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    Cancer Benefit From Vitamin D?

    Vitamin D May Lower Cancer Risk; Supplements Not Recommended
    By
    WebMD Health News
    Reviewed by Louise Chang, MD

    June 8, 2007 - A study released today concludes that increased vitamin D intake reduces the risk of developing cancer.

    The findings are the latest in a growing body of evidence suggesting that current dietary guidelines for vitamin D may be too low.

    But experts, including the study’s author, caution that the research should be viewed as preliminary and should not be taken as a reason to drastically increase vitamin D use with supplements in an effort to prevent cancer.

    “It adds support to the really convincing evidence out there that we need to raise recommendations for vitamin D,” says Joan M. Lappe, PhD, the study’s main author. But she also stressed that the study was limited to healthy, postmenopausal white women and that the cancer findings could not be applied to other groups.

    “More studies need to be done,” says Lappe, a professor of nursing and medicine at Creighton University in Omaha, Neb.

    Cancer Risk Reduction

    The study included findings from 1,024 women (average age 66 at the start) from Nebraska. Women in the four-year study took 1,500 milligrams of calcium supplementation either alone or with 1,100 International Units (IU) of vitamin D each day. A third group of women took placebo pills as a control.

    At the end of the study, 50 women had developed non-skin cancers.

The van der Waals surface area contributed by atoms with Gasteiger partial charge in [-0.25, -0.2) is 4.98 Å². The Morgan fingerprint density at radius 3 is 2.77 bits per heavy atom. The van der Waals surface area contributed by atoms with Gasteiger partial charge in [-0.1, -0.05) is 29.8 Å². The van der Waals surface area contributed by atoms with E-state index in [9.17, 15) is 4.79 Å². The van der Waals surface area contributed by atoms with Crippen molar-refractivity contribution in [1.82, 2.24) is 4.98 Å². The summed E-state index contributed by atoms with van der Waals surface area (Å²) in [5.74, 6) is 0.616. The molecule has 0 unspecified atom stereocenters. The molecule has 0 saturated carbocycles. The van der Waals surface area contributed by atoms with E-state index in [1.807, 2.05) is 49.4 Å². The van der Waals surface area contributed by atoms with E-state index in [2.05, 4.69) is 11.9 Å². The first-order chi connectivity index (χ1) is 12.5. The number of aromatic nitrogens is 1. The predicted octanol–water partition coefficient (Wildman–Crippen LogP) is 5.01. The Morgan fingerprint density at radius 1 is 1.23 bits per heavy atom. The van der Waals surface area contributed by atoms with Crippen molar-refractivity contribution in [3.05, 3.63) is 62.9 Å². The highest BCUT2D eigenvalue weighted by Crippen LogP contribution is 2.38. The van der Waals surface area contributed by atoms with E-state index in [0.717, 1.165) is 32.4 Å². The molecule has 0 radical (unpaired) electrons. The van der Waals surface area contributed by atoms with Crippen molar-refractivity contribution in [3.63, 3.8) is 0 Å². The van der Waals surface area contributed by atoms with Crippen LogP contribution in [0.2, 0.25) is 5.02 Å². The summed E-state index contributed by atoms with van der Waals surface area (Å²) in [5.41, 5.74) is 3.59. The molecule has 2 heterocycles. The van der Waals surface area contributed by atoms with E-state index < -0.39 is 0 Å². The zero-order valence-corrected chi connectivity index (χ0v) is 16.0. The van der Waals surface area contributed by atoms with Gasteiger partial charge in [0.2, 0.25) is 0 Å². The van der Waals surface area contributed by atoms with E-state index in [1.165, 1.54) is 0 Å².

Researchers said Friday that women who took both supplements wound up with nearly 60% less risk of cancers at the end of the study compared with women who took placebo. Women who took calcium alone saw their cancer risk cut by nearly half when compared with placebo, though the result could have been due to chance.

    The positive results were confined to cancer generally, the researchers found. No single malignancy -- including breast, colon, or lung cancer -- was significantly reduced in women who took supplements.

    The study was designed primarily to detect vitamin D’s impact on bone health, not cancer. Lappe says more studies should be performed looking primarily at cancer in a broader range of patients, including men and minorities.

    Current U.S. dietary guidelines recommend individuals under 50 get 200 IU of vitamin D per day, with double that amount recommended for adults 51 to 70.

    Most vitamin D is manufactured naturally by the body through exposure to sunlight. Fatty fish and fortified milk and cereals contain moderate levels.

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